The FSA’s TCF work will include the following areas.
- Further work on embedding the TCF agenda into the FSA’s core supervisory work as well as assessing firms’ delivery of TCF outcomes through the ARROW framework and enforcement action if standards are not met.
- Monitoring firms’ drafting and enforcement of unfair contractual terms, particularly awareness of, and compliance with, the Unfair Terms in Consumers Contacts Regulations of 1999. The FSA will continue to work throughout 2009 to identify unfair contract terms through monitoring and customer alerts. Firms need to ensure that contract terms are interpreted fairly and that legitimate claims are met in a timely manner.
- The quality of firms’ communications with policyholders. The FSA has confirmed that ‘providing clear and timely policyholder communications is a key aspect of firms’ treatment of consumers’. The FSA will continue its work in this area and will try to ensure that new risks arising from the economic downturn are clearly and explicitly communicated.
- Increased focus on firms that provide with-profit funds, particularly firms’ ability to properly manage conflicts of interest between policyholders and shareholders. The FSA will continue its supervisory work in this area and consider if aspects of its rules need clarification or amendment.
- Insurers need to maintain their focus on effective risk management because failure to do so may lead to customers not being treated fairly.
The FSA now expects that firms have no serious TCF failings, particularly in areas where there has been previous regulatory interest by the FSA. Any TCF failings are likely to be met with rigorous enforcement action.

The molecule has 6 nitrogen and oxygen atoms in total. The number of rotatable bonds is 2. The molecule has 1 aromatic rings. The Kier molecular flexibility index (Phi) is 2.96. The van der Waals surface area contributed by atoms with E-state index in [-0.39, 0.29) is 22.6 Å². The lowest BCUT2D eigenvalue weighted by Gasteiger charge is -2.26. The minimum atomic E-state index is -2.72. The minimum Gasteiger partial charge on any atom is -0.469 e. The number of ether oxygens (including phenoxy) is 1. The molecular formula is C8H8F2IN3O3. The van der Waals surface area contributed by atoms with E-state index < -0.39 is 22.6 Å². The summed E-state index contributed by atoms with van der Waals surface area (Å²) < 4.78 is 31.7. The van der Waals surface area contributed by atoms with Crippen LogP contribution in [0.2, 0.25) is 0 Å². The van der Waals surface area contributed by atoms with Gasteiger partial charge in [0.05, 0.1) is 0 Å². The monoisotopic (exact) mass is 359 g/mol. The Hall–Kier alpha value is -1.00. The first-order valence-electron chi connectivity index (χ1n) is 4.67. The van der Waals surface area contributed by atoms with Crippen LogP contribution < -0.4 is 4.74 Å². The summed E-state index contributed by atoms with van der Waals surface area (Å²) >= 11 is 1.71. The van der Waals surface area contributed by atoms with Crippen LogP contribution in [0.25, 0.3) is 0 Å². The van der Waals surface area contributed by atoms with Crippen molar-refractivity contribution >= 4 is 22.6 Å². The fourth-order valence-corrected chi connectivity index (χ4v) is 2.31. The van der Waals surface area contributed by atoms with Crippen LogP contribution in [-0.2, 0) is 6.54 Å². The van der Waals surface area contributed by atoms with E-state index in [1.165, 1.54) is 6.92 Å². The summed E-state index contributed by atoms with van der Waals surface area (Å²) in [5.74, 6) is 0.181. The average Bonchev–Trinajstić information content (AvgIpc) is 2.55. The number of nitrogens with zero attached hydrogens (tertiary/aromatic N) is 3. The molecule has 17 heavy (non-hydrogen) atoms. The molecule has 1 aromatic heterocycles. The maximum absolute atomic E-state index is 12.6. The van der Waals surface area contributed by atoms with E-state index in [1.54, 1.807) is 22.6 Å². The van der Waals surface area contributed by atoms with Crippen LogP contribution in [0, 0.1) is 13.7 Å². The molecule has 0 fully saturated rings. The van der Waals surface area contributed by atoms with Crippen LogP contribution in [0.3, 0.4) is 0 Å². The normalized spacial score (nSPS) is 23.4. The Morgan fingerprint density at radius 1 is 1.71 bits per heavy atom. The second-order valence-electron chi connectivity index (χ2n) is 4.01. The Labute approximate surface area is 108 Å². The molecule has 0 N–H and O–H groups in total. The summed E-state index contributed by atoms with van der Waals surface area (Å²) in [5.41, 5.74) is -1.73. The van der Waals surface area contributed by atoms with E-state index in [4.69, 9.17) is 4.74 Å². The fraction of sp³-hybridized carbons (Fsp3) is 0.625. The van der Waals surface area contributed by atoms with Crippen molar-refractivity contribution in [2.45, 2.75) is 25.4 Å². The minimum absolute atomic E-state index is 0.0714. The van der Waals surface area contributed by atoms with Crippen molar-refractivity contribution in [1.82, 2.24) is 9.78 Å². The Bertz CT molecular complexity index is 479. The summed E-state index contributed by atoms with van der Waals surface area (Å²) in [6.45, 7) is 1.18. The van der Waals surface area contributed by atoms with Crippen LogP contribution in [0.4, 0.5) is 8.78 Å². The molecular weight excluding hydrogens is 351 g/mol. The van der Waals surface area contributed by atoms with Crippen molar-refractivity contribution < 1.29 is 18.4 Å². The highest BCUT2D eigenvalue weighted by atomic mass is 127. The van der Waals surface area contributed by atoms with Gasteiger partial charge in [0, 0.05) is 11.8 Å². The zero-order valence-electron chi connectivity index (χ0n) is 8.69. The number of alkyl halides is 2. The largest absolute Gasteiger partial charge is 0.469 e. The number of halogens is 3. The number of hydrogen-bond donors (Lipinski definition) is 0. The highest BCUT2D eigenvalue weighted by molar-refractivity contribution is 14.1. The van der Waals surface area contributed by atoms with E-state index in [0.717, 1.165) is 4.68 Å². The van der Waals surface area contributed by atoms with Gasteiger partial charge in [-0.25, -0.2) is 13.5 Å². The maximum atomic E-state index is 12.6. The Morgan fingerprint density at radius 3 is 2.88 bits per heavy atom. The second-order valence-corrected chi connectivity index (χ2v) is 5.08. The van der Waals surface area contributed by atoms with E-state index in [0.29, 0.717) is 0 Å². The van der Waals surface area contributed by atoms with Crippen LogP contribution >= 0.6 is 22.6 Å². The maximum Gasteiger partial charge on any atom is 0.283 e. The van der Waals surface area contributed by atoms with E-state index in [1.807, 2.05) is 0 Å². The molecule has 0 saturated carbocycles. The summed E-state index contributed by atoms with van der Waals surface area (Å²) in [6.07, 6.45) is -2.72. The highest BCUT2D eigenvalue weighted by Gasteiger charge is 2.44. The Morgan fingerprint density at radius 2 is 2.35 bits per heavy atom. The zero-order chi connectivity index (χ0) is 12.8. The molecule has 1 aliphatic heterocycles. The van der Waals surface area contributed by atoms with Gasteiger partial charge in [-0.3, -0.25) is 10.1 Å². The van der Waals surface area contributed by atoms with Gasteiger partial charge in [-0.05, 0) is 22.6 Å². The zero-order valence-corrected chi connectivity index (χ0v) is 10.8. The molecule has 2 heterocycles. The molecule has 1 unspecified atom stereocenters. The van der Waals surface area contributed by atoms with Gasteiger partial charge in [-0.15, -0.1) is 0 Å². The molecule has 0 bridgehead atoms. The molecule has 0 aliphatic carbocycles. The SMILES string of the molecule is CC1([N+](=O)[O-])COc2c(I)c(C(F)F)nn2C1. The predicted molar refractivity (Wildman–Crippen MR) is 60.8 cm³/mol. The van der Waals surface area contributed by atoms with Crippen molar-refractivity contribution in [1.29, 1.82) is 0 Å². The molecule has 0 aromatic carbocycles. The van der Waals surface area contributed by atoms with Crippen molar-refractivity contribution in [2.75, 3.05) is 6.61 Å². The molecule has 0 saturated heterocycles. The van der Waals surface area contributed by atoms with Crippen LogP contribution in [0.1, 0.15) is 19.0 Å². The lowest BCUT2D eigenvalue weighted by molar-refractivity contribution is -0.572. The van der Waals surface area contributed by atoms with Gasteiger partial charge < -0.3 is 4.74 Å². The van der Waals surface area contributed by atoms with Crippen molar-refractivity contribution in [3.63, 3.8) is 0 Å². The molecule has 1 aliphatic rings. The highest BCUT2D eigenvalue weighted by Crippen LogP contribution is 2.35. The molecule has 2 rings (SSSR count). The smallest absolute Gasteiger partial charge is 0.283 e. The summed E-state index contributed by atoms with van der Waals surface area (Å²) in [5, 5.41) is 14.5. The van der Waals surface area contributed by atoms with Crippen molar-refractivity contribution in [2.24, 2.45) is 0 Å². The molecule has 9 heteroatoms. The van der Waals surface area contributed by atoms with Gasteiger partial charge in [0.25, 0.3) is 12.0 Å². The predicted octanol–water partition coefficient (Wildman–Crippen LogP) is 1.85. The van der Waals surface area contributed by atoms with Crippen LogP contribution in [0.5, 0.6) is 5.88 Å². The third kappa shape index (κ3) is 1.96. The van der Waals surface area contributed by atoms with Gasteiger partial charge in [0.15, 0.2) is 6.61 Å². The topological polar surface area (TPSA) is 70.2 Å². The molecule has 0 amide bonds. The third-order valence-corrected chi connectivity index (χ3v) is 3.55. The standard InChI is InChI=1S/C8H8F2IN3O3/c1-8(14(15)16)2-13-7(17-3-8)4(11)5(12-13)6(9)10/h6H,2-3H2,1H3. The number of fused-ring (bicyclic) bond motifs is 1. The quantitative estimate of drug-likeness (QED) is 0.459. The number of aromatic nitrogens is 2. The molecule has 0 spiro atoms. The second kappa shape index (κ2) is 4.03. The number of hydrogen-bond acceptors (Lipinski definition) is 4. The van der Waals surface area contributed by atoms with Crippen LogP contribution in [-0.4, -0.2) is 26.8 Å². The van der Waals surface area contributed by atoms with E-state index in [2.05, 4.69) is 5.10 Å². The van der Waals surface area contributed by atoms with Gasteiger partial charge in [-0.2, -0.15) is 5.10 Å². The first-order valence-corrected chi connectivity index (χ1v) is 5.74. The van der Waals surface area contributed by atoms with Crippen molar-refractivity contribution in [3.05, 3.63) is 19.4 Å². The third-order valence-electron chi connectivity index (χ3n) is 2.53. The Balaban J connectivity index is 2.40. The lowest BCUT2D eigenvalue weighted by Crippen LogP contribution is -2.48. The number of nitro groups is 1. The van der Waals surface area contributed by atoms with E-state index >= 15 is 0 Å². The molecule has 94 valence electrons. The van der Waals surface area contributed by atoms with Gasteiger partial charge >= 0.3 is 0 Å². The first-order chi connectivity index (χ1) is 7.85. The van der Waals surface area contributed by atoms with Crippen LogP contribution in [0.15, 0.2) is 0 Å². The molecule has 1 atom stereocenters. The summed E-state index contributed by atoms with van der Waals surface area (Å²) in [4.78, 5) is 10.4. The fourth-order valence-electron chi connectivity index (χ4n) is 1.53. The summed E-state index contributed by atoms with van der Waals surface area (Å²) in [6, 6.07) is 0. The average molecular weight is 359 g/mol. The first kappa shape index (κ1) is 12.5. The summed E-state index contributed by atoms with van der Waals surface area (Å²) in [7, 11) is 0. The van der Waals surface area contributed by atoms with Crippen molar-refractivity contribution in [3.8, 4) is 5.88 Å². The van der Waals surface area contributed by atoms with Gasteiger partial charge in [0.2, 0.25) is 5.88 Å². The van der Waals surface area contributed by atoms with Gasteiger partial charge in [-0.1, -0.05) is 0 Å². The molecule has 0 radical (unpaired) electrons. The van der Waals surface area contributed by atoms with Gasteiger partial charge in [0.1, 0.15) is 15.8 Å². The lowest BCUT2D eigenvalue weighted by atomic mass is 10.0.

The FSA will be placing increasing pressure on firms to improve and maintain operational controls to address the risk of financial crime that may be exacerbated by the current market conditions. Through its supervisory activities, the FSA will focus on ensuring that firms manage prudential and operational risks to reduce instances of financial crime. The FSA has also indicated that it will continue its thematic review of anti-bribery and corruption systems and controls in commercial insurance brokers systems. Recent enforcement activity by the FSA in this area has also indicated that other parts of the insurance sector may also be subject to scrutiny in 2009.
The FSA’s regulatory priorities for the insurance sector in 2009 include a strong emphasis on the need for firms to make sure their businesses and senior management adapt and respond to the changing economic circumstances. Firms and senior management need to act now to ensure that their businesses are compliant with the FSA’s regulatory objectives. The FSA intends to place greater scrutiny on the competence and actions of individuals that hold significant influence functions within firms. These factors combined with the FSA’s continuing commitment to be ‘bold and resolute’ in its pursuit of ‘credible deterrence’ through its enforcement outcomes means that there is a real tangible risk for senior management that they will be held to account if they fail to act accordingly.